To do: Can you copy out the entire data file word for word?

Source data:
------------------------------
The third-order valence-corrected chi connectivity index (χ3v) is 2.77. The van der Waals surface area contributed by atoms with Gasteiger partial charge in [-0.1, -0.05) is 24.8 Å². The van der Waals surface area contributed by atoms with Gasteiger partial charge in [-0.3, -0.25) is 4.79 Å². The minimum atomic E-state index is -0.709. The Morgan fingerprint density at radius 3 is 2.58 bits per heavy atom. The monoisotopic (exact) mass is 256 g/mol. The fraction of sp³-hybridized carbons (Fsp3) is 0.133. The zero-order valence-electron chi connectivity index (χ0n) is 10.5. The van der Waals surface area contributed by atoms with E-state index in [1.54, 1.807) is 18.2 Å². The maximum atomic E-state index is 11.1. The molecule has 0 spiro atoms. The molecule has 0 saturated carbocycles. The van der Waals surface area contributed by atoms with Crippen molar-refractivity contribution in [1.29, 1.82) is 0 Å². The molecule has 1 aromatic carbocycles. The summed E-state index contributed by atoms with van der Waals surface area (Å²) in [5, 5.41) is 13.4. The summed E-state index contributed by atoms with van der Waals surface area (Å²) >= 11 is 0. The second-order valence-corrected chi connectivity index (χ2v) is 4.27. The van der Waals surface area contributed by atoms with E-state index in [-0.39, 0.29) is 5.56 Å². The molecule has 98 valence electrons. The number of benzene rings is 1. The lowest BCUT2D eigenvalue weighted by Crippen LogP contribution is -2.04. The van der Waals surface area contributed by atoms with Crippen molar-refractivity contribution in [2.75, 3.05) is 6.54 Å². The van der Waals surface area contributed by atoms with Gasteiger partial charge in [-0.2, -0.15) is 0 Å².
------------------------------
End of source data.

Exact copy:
The third-order valence-corrected chi connectivity index (χ3v) is 2.77. The van der Waals surface area contributed by atoms with Gasteiger partial charge in [-0.1, -0.05) is 24.8 Å². The van der Waals surface area contributed by atoms with Gasteiger partial charge in [-0.3, -0.25) is 4.79 Å². The minimum atomic E-state index is -0.709. The Morgan fingerprint density at radius 3 is 2.58 bits per heavy atom. The monoisotopic (exact) mass is 256 g/mol. The fraction of sp³-hybridized carbons (Fsp3) is 0.133. The zero-order valence-electron chi connectivity index (χ0n) is 10.5. The van der Waals surface area contributed by atoms with E-state index in [1.54, 1.807) is 18.2 Å². The maximum atomic E-state index is 11.1. The molecule has 0 spiro atoms. The molecule has 0 saturated carbocycles. The van der Waals surface area contributed by atoms with Crippen molar-refractivity contribution in [1.29, 1.82) is 0 Å². The molecule has 1 aromatic carbocycles. The summed E-state index contributed by atoms with van der Waals surface area (Å²) in [5, 5.41) is 13.4. The summed E-state index contributed by atoms with van der Waals surface area (Å²) >= 11 is 0. The second-order valence-corrected chi connectivity index (χ2v) is 4.27. The van der Waals surface area contributed by atoms with E-state index in [-0.39, 0.29) is 5.56 Å². The molecule has 98 valence electrons. The number of benzene rings is 1. The lowest BCUT2D eigenvalue weighted by Crippen LogP contribution is -2.04. The van der Waals surface area contributed by atoms with Crippen molar-refractivity contribution in [2.75, 3.05) is 6.54 Å². The van der Waals surface area contributed by atoms with Gasteiger partial charge in [-0.2, -0.15) is 0 Å².